Here in the Bay Area, we are accustomed to the major metropolitan areas being empty on the weekends during “ski season”. The entire Bay Area population seems to migrate north-east to Tahoe. Some of my friends I don’t see for a good 6 months out of the year. Well, we haven’t had much (if any) snow, so I’m going to put my money on you spending your weekends wondering what the heck to do with all this free time and abundant sunshine.
I’ve put together this list of fun, local daytime activities to keep you entertained while you quietly pray for snow.
1. Visit a California State Park. Your hard-earned tax dollars help fund one of the country’s most prized park systems. Many of the parks are open year-round, and there’s no excuse not to go with all this great weather. Some of my favorites include:
- Point Lobos State Reserve (above). About 2.5 hours south of San Francisco just past Monterey, this park is considered the “Crown Jewel” of the State park system. Azure waters, abundant wildlife, tidal pools, and stunning sunsets await you.
- Redwood Regional Park. While this is not technically a State Park, it’s convenient to get to and beautiful. Did you know that you could hike through a shady redwood forest without leaving the East Bay? The main trailheads are located on Skyline Blvd. in the Oakland hills. There are tons of great day-hikes and many of the trails are dog-friendly.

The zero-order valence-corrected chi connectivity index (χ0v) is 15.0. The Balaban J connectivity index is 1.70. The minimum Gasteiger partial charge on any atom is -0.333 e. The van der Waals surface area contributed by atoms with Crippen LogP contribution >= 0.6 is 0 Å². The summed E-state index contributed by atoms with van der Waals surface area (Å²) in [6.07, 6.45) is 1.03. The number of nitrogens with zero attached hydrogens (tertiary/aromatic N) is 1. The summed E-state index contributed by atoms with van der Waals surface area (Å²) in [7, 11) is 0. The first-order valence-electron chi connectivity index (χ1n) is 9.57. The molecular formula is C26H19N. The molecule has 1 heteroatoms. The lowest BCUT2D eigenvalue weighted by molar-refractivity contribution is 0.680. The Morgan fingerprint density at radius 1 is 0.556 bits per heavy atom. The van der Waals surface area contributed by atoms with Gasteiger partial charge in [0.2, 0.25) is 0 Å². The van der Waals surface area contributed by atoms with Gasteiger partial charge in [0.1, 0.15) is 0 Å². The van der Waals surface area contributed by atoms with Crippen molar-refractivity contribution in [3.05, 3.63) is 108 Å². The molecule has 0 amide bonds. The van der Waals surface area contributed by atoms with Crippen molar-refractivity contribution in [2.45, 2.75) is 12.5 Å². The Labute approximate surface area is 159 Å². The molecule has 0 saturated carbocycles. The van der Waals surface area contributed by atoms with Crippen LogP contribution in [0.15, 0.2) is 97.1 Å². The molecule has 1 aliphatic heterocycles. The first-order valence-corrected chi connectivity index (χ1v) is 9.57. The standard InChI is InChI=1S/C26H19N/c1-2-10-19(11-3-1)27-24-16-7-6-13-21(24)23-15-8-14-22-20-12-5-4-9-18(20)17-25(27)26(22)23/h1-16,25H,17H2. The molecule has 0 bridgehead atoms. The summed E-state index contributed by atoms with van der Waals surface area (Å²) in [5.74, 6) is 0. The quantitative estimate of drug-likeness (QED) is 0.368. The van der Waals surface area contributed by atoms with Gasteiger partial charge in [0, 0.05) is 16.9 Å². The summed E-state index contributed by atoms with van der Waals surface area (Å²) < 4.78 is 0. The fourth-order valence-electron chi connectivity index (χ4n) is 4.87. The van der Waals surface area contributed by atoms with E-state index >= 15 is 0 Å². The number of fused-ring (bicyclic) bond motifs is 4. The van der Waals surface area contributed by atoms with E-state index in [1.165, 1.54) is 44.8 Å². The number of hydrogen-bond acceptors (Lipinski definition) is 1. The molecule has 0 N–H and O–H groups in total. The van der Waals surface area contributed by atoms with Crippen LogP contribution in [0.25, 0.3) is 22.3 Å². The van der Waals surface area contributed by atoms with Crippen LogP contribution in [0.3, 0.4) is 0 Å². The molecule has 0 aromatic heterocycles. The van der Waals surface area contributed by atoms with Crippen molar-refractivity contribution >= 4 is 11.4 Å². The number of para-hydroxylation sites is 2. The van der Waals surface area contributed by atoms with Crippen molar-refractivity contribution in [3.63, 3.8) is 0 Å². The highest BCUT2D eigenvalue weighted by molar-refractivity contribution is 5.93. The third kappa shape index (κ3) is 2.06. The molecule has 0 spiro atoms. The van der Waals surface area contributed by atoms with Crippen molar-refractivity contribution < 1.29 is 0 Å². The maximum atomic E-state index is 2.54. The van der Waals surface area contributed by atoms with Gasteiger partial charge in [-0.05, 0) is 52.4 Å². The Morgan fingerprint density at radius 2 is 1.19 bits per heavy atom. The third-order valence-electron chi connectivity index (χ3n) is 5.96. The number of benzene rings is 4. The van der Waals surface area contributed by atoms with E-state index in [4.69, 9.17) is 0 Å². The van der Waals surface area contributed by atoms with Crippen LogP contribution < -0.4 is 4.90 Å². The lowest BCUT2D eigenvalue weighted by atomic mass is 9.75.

- San Bruno Mountain State Park. Just 5 minutes south of San Francisco, this practically unknown park has some of the most amazing views of San Francisco you’ve ever seen. Gorgeous wildflowers, sweeping views, picnic areas, and rare plants and animals are abundant here. There are about 8 miles of single-track and fire trails to hike and some of them (but not all) are bicycle-friendly.
- Montara Mountain State Park. Climb a mountain in Pacifica and find yourself above the fogline. It’s just a few minutes down Highway 1 from San Francisco. Lots of mountain bikers and trail runners enjoy these trails as well. This 1800′ climb will get your blood pumping and show you some amazing ocean views.
2. Ride your bike across the Golden Gate Bridge with a friend, get lunch at Fish., and take a ferry back from Sausalito. Normally this route is completely overrun with tourists, but the off season should give you some respite from the sea of rental bicycles. Fish has some of the best sustainable seafood in the Bay Area, and their outdoor seating will give you an opportunity to enjoy some delicious craft beers the sunshine. I recommend ordering the Crab Roll. If you’re on a budget, order the grilled cheese sandwich off the kid’s menu (it’s really good and comes with a huge pile of fries). Then, take the ferry back to SF from Sausalito.
3. Take a trip to Wine Country, using our handy Tasting Room Guide. Right now wine country is pretty quiet and it’s a great time to check out the local producers while they have time to spend with you. Most of the fermentations are over (while others are sleeping) and pretty much all that’s happening is pruning in the vineyards. Chat with the local farmers about the drought, and be sure to stop at Rosso Pizzeria in Petaluma for some delicious burrata and pizza on your way home.